Get lost in a good book: February’s new releases
Looking for that next juicy read? Wallingford indie bookshop owner Ali Jinks reveals the new tomes she's most looking forward to curling up with this month.
Gripping island tale: Our Fathers by Rebecca Wait (riverrun, £8.99)
Set in the Hebrides this is a beautiful novel about fathers and sons, family and their collective memories after a fateful shooting. Rebecca is a young author we really love – she is our top one to watch for future prizes.
Searing thriller: The Ice by John Kare Raake (Pushkin, £9.99)
A great thriller set at the North Pole, Anna Aune is ex-Norwegian special forces and working on a scientific expedition when a flare goes up into the arctic darkness. At the nearby Chinese base, she discovers a massacre and the killer still out there in the ice…
Chilling page-turner: The Memory Wood by Sam Lloyd (Corgi, £7.99)
In this psychological thriller, Elissa finds herself imprisoned in a remote wood. Elijah is the boy who finds her, but he has never had a friend before and doesn’t want her to leave, even though he knows what can happen in the Memory Wood.
Devastating dystopian fiction: Q by Christina Dalcher (HQ, £8.99)
This book is brilliant because it is so prescient. An education programme that benefits everyone is what Elena Fairchild believes in until a low Q score means her younger daughter is taken away. When she follows Freddie to the government institution she is sent to, it leads her to question everything she’s always believed in.
Romance and history: The Hiding Game by Naomi Wood (Picador, £8.99)
In Roaring Twenties Germany, Paul Charlotte and Walter meet at the Bauhaus Art School. Secrets and rivalries collide as Walter makes a terrible mistake. As the Nazi’s rise to power, its exposure threatens all of them.
Family drama: Love after Love by Ingrid Persaud (Faber, £8.99)
Betty Ramdin, her shy son Solo and their lodger Mr Chetan form an unconventional household. In an increasingly dangerous Trinidad, this home is a safe refuge until one night it is exploded apart over a glass of rum. Now, this unlikely family has to rebuild itself.
Contemporary romance: The Switch by Beth O’Leary (Quercus, £8.99)
A fun and sweet novel for this darker part of the year! After blowing a big presentation, Leena is given a two-month sabbatical to get herself back together. Her grandmother, Eileen has just been left by her husband and would like a second chance at love, but the pickings are slim in her small Yorkshire village. So, they swap.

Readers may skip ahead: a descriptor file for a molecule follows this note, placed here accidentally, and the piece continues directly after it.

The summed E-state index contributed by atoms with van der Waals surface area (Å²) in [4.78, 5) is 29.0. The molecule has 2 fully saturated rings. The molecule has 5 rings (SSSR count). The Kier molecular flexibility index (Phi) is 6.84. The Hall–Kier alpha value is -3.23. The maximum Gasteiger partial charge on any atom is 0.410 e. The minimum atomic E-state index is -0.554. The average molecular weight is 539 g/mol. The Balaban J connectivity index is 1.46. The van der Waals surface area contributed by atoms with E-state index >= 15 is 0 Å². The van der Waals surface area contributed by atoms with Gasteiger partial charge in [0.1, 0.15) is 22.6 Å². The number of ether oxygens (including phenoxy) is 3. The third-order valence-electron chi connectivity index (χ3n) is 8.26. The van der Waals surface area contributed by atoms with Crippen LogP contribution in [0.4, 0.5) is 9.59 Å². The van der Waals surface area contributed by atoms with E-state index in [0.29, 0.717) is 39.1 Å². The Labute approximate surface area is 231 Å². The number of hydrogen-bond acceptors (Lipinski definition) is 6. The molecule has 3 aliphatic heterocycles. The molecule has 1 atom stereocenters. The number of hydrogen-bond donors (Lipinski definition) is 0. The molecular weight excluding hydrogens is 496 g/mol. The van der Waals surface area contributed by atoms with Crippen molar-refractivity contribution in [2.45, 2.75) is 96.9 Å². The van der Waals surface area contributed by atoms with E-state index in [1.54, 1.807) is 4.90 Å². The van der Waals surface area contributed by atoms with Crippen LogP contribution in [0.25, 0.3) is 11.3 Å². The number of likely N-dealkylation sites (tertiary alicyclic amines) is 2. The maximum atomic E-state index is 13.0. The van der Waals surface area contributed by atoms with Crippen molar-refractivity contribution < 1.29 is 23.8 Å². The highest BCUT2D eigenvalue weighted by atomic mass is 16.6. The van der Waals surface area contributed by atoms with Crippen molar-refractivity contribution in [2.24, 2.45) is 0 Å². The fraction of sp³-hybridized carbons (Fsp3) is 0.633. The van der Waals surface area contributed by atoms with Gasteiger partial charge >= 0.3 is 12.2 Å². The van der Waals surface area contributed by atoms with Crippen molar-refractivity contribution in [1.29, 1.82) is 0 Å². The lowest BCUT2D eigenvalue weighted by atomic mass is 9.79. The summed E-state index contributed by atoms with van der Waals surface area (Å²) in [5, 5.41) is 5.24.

Haunting and provocative: My Dark Vanessa by Kate Elizabeth Russell (Fourth Estate, £8.99)
Vanessa Wye was fifteen when her relationship with her teacher, Jacob Strane, began. Now in 2017 he is accused of abuse by a former pupil and Vanessa is forced to re-examine her own past – that this was not the great love story she thought and the possibility she may have been a victim, one of many. Hard hitting but brilliant and complex.
Suspense and thrills: City of Vengeance by D V Bishop (Macmillan, £14.99)
Cesare Aldo, an officer of Florence’s feared criminal court, is given four days to solve the murder of a Jewish money lender by Duke Alessandro d’Medici. During his investigation he uncovers a plot to overthrow the Duke but with a rival court officer bent on exposing Aldo’s own secrets, can he stop the destruction of not just the city, but himself as well.
Intense and visceral: The Octopus Man by Jasper Gibson (Weidenfeld and Nicolson, £14.99)
Once a brilliant law student, Tom is now stuck in the mental health system, talking to Malamock, the Octopus Man, who only he can hear. But when a new drug trial offers the chance to silence the voice no-one, especially not Tom, is prepared for what happens when the Octopus Man is threatened. This novel is funny and tragic and altogether touching.
Dark and comic: Luster by Raven Leilani (Picador, £14.99)
Edie doesn’t know what she’s doing and no-one else seems to care. She is failing at her dead-end admin job in an all-white office and at her art, her one passion. then she meets middle aged Eric and finds herself absorbed by his family, whether she wants it or not.
Exhilarating historical deep dive: A Net for Small Fishes by Lucy Jago (Bloomsbury, £16.99)
Based on a true scandal at the court of James I, Anna and Frankie enter the savage ground of the court, relying on each other and their wits to rise. But as they gain notice, they gain enemies and at court nothing is simple, even love and friendship.
During lockdown Wallingford Bookshop is taking orders by email or phone, and is happy to set up Zoom, what’s app or Facetime consultations. They deliver to OX10, Goring, Streatley and Upper and Lower Basildon, or can post orders, as well as offering a gift wrap service.
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